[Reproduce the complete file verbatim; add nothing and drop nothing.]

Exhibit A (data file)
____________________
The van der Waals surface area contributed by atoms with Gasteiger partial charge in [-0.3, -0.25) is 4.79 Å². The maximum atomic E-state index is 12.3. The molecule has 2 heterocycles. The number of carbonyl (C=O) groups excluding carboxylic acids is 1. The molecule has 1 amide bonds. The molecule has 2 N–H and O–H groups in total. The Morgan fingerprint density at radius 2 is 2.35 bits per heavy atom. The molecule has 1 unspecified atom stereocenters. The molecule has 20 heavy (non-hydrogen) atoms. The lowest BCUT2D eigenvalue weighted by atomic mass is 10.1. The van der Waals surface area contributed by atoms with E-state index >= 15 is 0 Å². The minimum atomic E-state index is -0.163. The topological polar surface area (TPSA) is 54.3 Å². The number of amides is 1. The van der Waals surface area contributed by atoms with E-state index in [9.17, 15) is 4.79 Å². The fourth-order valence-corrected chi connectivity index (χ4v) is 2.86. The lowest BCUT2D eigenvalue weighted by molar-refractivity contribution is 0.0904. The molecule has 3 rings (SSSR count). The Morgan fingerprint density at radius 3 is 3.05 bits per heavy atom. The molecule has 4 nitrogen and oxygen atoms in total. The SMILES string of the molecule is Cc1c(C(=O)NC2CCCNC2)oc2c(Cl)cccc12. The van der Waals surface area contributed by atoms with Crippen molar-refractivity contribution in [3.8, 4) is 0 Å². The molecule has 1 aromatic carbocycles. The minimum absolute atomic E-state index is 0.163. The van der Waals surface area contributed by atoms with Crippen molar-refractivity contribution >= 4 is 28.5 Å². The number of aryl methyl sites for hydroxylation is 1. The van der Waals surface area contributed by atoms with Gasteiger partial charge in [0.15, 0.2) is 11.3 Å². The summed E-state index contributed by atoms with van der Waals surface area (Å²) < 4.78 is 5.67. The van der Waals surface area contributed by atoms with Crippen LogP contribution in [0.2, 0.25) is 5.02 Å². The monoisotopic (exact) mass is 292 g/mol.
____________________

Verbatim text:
The van der Waals surface area contributed by atoms with Gasteiger partial charge in [-0.3, -0.25) is 4.79 Å². The maximum atomic E-state index is 12.3. The molecule has 2 heterocycles. The number of carbonyl (C=O) groups excluding carboxylic acids is 1. The molecule has 1 amide bonds. The molecule has 2 N–H and O–H groups in total. The Morgan fingerprint density at radius 2 is 2.35 bits per heavy atom. The molecule has 1 unspecified atom stereocenters. The molecule has 20 heavy (non-hydrogen) atoms. The lowest BCUT2D eigenvalue weighted by atomic mass is 10.1. The van der Waals surface area contributed by atoms with E-state index >= 15 is 0 Å². The minimum atomic E-state index is -0.163. The topological polar surface area (TPSA) is 54.3 Å². The number of amides is 1. The van der Waals surface area contributed by atoms with E-state index in [9.17, 15) is 4.79 Å². The fourth-order valence-corrected chi connectivity index (χ4v) is 2.86. The lowest BCUT2D eigenvalue weighted by molar-refractivity contribution is 0.0904. The molecule has 3 rings (SSSR count). The Morgan fingerprint density at radius 3 is 3.05 bits per heavy atom. The molecule has 4 nitrogen and oxygen atoms in total. The SMILES string of the molecule is Cc1c(C(=O)NC2CCCNC2)oc2c(Cl)cccc12. The van der Waals surface area contributed by atoms with Crippen molar-refractivity contribution in [3.8, 4) is 0 Å². The molecule has 1 aromatic carbocycles. The minimum absolute atomic E-state index is 0.163. The van der Waals surface area contributed by atoms with Crippen molar-refractivity contribution >= 4 is 28.5 Å². The number of aryl methyl sites for hydroxylation is 1. The van der Waals surface area contributed by atoms with Gasteiger partial charge in [0.15, 0.2) is 11.3 Å². The summed E-state index contributed by atoms with van der Waals surface area (Å²) < 4.78 is 5.67. The van der Waals surface area contributed by atoms with Crippen LogP contribution in [0.2, 0.25) is 5.02 Å². The monoisotopic (exact) mass is 292 g/mol.